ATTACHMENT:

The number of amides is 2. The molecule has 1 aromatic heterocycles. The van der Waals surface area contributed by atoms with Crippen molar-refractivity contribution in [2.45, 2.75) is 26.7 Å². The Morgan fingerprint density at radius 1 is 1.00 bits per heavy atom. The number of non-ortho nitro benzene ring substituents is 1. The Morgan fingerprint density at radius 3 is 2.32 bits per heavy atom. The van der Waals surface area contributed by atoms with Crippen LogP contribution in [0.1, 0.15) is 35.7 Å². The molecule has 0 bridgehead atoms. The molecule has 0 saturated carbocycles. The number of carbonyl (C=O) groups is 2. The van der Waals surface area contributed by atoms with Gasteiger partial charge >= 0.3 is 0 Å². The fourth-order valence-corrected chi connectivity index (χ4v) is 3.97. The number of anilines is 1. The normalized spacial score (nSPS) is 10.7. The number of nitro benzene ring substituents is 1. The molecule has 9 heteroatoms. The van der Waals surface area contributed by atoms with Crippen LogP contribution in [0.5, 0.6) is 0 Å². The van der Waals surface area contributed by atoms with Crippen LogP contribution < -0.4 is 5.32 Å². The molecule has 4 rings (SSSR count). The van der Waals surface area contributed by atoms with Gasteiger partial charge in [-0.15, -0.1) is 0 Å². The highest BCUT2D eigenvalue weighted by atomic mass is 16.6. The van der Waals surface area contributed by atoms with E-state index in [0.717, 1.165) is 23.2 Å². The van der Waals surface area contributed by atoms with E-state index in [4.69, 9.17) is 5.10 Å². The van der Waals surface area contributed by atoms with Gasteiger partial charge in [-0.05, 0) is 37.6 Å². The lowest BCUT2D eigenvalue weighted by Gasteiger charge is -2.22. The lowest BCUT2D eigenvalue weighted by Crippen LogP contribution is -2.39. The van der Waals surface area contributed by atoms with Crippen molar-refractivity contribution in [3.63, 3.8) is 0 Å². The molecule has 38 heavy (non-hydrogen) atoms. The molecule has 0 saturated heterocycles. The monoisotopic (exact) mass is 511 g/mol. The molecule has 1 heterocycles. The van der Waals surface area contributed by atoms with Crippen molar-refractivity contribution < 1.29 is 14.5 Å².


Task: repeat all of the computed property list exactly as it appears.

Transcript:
The number of amides is 2. The molecule has 1 aromatic heterocycles. The van der Waals surface area contributed by atoms with Crippen molar-refractivity contribution in [2.45, 2.75) is 26.7 Å². The Morgan fingerprint density at radius 1 is 1.00 bits per heavy atom. The number of non-ortho nitro benzene ring substituents is 1. The Morgan fingerprint density at radius 3 is 2.32 bits per heavy atom. The van der Waals surface area contributed by atoms with Crippen LogP contribution in [0.1, 0.15) is 35.7 Å². The molecule has 0 bridgehead atoms. The molecule has 0 saturated carbocycles. The number of carbonyl (C=O) groups is 2. The van der Waals surface area contributed by atoms with Gasteiger partial charge >= 0.3 is 0 Å². The fourth-order valence-corrected chi connectivity index (χ4v) is 3.97. The number of anilines is 1. The normalized spacial score (nSPS) is 10.7. The number of nitro benzene ring substituents is 1. The molecule has 9 heteroatoms. The van der Waals surface area contributed by atoms with Crippen LogP contribution in [0.5, 0.6) is 0 Å². The van der Waals surface area contributed by atoms with Crippen LogP contribution < -0.4 is 5.32 Å². The molecule has 4 rings (SSSR count). The van der Waals surface area contributed by atoms with Gasteiger partial charge in [-0.15, -0.1) is 0 Å². The highest BCUT2D eigenvalue weighted by atomic mass is 16.6. The van der Waals surface area contributed by atoms with E-state index in [0.717, 1.165) is 23.2 Å². The van der Waals surface area contributed by atoms with E-state index in [4.69, 9.17) is 5.10 Å². The van der Waals surface area contributed by atoms with Gasteiger partial charge in [-0.05, 0) is 37.6 Å². The lowest BCUT2D eigenvalue weighted by Gasteiger charge is -2.22. The lowest BCUT2D eigenvalue weighted by Crippen LogP contribution is -2.39. The van der Waals surface area contributed by atoms with Crippen molar-refractivity contribution in [3.63, 3.8) is 0 Å². The molecule has 38 heavy (non-hydrogen) atoms. The molecule has 0 saturated heterocycles. The monoisotopic (exact) mass is 511 g/mol. The molecule has 1 heterocycles. The van der Waals surface area contributed by atoms with Crippen molar-refractivity contribution < 1.29 is 14.5 Å².